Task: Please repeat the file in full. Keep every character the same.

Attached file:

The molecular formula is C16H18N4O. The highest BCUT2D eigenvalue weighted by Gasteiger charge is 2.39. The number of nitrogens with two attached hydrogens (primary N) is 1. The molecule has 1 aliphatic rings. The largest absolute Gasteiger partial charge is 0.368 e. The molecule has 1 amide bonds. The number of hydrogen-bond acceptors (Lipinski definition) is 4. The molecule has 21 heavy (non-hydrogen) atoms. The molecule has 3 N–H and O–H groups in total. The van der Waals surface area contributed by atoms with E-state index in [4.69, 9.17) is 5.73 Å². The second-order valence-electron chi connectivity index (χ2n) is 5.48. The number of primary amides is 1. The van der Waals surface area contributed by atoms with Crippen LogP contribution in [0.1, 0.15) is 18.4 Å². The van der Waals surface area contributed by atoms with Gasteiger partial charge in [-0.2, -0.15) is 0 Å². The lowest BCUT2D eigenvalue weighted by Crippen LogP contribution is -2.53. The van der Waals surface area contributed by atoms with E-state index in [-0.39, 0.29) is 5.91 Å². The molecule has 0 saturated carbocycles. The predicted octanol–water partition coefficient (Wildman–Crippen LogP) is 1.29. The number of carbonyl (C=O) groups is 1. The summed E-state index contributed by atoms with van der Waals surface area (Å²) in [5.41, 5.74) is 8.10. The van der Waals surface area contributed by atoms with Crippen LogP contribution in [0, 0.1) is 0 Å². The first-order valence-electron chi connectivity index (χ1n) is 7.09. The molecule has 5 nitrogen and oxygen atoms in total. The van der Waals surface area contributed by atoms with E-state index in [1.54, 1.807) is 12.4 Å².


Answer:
The molecular formula is C16H18N4O. The highest BCUT2D eigenvalue weighted by Gasteiger charge is 2.39. The number of nitrogens with two attached hydrogens (primary N) is 1. The molecule has 1 aliphatic rings. The largest absolute Gasteiger partial charge is 0.368 e. The molecule has 1 amide bonds. The number of hydrogen-bond acceptors (Lipinski definition) is 4. The molecule has 21 heavy (non-hydrogen) atoms. The molecule has 3 N–H and O–H groups in total. The van der Waals surface area contributed by atoms with E-state index in [4.69, 9.17) is 5.73 Å². The second-order valence-electron chi connectivity index (χ2n) is 5.48. The number of primary amides is 1. The van der Waals surface area contributed by atoms with Crippen LogP contribution in [0.1, 0.15) is 18.4 Å². The van der Waals surface area contributed by atoms with Gasteiger partial charge in [-0.2, -0.15) is 0 Å². The lowest BCUT2D eigenvalue weighted by Crippen LogP contribution is -2.53. The van der Waals surface area contributed by atoms with E-state index in [-0.39, 0.29) is 5.91 Å². The molecule has 0 saturated carbocycles. The predicted octanol–water partition coefficient (Wildman–Crippen LogP) is 1.29. The number of carbonyl (C=O) groups is 1. The summed E-state index contributed by atoms with van der Waals surface area (Å²) in [5.41, 5.74) is 8.10. The van der Waals surface area contributed by atoms with Crippen LogP contribution in [0, 0.1) is 0 Å². The first-order valence-electron chi connectivity index (χ1n) is 7.09. The molecule has 5 nitrogen and oxygen atoms in total. The van der Waals surface area contributed by atoms with E-state index in [1.54, 1.807) is 12.4 Å².